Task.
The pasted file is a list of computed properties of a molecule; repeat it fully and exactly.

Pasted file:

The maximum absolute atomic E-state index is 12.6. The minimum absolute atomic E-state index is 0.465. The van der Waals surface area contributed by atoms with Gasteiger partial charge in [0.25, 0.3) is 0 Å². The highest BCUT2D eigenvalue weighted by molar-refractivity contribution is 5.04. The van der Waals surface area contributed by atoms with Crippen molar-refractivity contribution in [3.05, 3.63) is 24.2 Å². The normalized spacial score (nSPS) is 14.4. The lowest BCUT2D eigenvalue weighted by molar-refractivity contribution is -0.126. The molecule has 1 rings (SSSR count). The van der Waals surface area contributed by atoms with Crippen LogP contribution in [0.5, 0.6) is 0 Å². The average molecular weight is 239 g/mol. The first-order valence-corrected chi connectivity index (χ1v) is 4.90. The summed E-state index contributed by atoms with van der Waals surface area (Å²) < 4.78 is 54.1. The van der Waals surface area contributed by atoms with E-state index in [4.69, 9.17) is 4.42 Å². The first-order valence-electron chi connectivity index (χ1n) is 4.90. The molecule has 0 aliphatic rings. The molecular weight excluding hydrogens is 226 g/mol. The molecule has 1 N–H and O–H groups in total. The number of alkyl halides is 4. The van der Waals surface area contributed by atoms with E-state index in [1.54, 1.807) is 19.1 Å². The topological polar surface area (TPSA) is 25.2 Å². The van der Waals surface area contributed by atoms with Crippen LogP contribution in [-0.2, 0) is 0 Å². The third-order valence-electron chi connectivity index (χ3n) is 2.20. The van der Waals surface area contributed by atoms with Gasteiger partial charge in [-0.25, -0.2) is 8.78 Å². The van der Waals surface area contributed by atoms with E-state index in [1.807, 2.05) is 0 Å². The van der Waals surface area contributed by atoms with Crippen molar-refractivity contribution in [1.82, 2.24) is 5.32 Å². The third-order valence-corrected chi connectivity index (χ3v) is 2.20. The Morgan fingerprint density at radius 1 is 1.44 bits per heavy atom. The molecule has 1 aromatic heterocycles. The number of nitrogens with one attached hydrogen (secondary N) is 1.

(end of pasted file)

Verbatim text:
The maximum absolute atomic E-state index is 12.6. The minimum absolute atomic E-state index is 0.465. The van der Waals surface area contributed by atoms with Gasteiger partial charge in [0.25, 0.3) is 0 Å². The highest BCUT2D eigenvalue weighted by molar-refractivity contribution is 5.04. The van der Waals surface area contributed by atoms with Crippen molar-refractivity contribution in [3.05, 3.63) is 24.2 Å². The normalized spacial score (nSPS) is 14.4. The lowest BCUT2D eigenvalue weighted by molar-refractivity contribution is -0.126. The molecule has 1 rings (SSSR count). The van der Waals surface area contributed by atoms with Crippen LogP contribution in [0.5, 0.6) is 0 Å². The average molecular weight is 239 g/mol. The first-order valence-corrected chi connectivity index (χ1v) is 4.90. The summed E-state index contributed by atoms with van der Waals surface area (Å²) < 4.78 is 54.1. The van der Waals surface area contributed by atoms with E-state index in [4.69, 9.17) is 4.42 Å². The first-order valence-electron chi connectivity index (χ1n) is 4.90. The molecule has 0 aliphatic rings. The molecular weight excluding hydrogens is 226 g/mol. The molecule has 1 N–H and O–H groups in total. The number of alkyl halides is 4. The van der Waals surface area contributed by atoms with E-state index in [1.54, 1.807) is 19.1 Å². The topological polar surface area (TPSA) is 25.2 Å². The van der Waals surface area contributed by atoms with Crippen LogP contribution in [-0.2, 0) is 0 Å². The third-order valence-electron chi connectivity index (χ3n) is 2.20. The van der Waals surface area contributed by atoms with Gasteiger partial charge in [-0.25, -0.2) is 8.78 Å². The van der Waals surface area contributed by atoms with E-state index in [1.807, 2.05) is 0 Å². The van der Waals surface area contributed by atoms with Crippen molar-refractivity contribution in [1.82, 2.24) is 5.32 Å². The third-order valence-corrected chi connectivity index (χ3v) is 2.20. The Morgan fingerprint density at radius 1 is 1.44 bits per heavy atom. The molecule has 1 aromatic heterocycles. The number of nitrogens with one attached hydrogen (secondary N) is 1.